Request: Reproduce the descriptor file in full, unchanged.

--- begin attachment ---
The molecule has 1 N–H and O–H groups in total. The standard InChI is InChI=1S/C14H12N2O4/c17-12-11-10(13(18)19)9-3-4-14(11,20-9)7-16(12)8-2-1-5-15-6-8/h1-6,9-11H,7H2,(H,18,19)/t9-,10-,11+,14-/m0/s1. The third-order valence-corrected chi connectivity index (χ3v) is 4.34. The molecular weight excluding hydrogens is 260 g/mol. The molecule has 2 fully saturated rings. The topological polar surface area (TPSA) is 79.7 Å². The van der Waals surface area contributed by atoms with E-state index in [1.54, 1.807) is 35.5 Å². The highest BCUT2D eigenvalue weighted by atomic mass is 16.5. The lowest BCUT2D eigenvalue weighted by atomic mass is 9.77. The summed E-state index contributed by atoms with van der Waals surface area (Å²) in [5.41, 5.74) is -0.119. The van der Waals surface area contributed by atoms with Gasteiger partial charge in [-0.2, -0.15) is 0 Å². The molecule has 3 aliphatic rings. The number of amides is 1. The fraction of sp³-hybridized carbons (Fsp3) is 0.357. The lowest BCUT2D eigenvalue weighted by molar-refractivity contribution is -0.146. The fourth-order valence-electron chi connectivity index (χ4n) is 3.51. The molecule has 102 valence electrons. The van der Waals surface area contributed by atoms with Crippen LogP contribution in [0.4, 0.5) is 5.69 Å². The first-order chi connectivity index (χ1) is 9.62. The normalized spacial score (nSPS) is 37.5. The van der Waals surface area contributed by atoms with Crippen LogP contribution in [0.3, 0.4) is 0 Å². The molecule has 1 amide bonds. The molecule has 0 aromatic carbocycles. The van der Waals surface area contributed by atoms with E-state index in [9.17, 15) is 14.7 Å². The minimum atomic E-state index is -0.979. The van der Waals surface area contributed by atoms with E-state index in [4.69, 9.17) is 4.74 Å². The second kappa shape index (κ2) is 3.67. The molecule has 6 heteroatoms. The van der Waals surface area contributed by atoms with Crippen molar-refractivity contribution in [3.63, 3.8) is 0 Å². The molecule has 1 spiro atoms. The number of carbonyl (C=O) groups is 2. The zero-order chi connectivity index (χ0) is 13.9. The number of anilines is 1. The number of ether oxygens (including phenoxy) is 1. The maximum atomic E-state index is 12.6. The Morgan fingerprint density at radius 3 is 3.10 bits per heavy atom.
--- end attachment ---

The molecule has 1 N–H and O–H groups in total. The standard InChI is InChI=1S/C14H12N2O4/c17-12-11-10(13(18)19)9-3-4-14(11,20-9)7-16(12)8-2-1-5-15-6-8/h1-6,9-11H,7H2,(H,18,19)/t9-,10-,11+,14-/m0/s1. The third-order valence-corrected chi connectivity index (χ3v) is 4.34. The molecular weight excluding hydrogens is 260 g/mol. The molecule has 2 fully saturated rings. The topological polar surface area (TPSA) is 79.7 Å². The van der Waals surface area contributed by atoms with E-state index in [1.54, 1.807) is 35.5 Å². The highest BCUT2D eigenvalue weighted by atomic mass is 16.5. The lowest BCUT2D eigenvalue weighted by atomic mass is 9.77. The summed E-state index contributed by atoms with van der Waals surface area (Å²) in [5.41, 5.74) is -0.119. The van der Waals surface area contributed by atoms with Gasteiger partial charge in [-0.2, -0.15) is 0 Å². The molecule has 3 aliphatic rings. The number of amides is 1. The fraction of sp³-hybridized carbons (Fsp3) is 0.357. The lowest BCUT2D eigenvalue weighted by molar-refractivity contribution is -0.146. The fourth-order valence-electron chi connectivity index (χ4n) is 3.51. The molecule has 102 valence electrons. The van der Waals surface area contributed by atoms with Crippen LogP contribution in [0.4, 0.5) is 5.69 Å². The first-order chi connectivity index (χ1) is 9.62. The normalized spacial score (nSPS) is 37.5. The van der Waals surface area contributed by atoms with Crippen LogP contribution in [0.3, 0.4) is 0 Å². The molecule has 1 amide bonds. The molecule has 0 aromatic carbocycles. The van der Waals surface area contributed by atoms with E-state index in [9.17, 15) is 14.7 Å². The minimum atomic E-state index is -0.979. The van der Waals surface area contributed by atoms with E-state index in [4.69, 9.17) is 4.74 Å². The second kappa shape index (κ2) is 3.67. The molecule has 6 heteroatoms. The van der Waals surface area contributed by atoms with Crippen molar-refractivity contribution in [3.63, 3.8) is 0 Å². The molecule has 1 spiro atoms. The number of carbonyl (C=O) groups is 2. The zero-order chi connectivity index (χ0) is 13.9. The number of anilines is 1. The number of ether oxygens (including phenoxy) is 1. The maximum atomic E-state index is 12.6. The Morgan fingerprint density at radius 3 is 3.10 bits per heavy atom.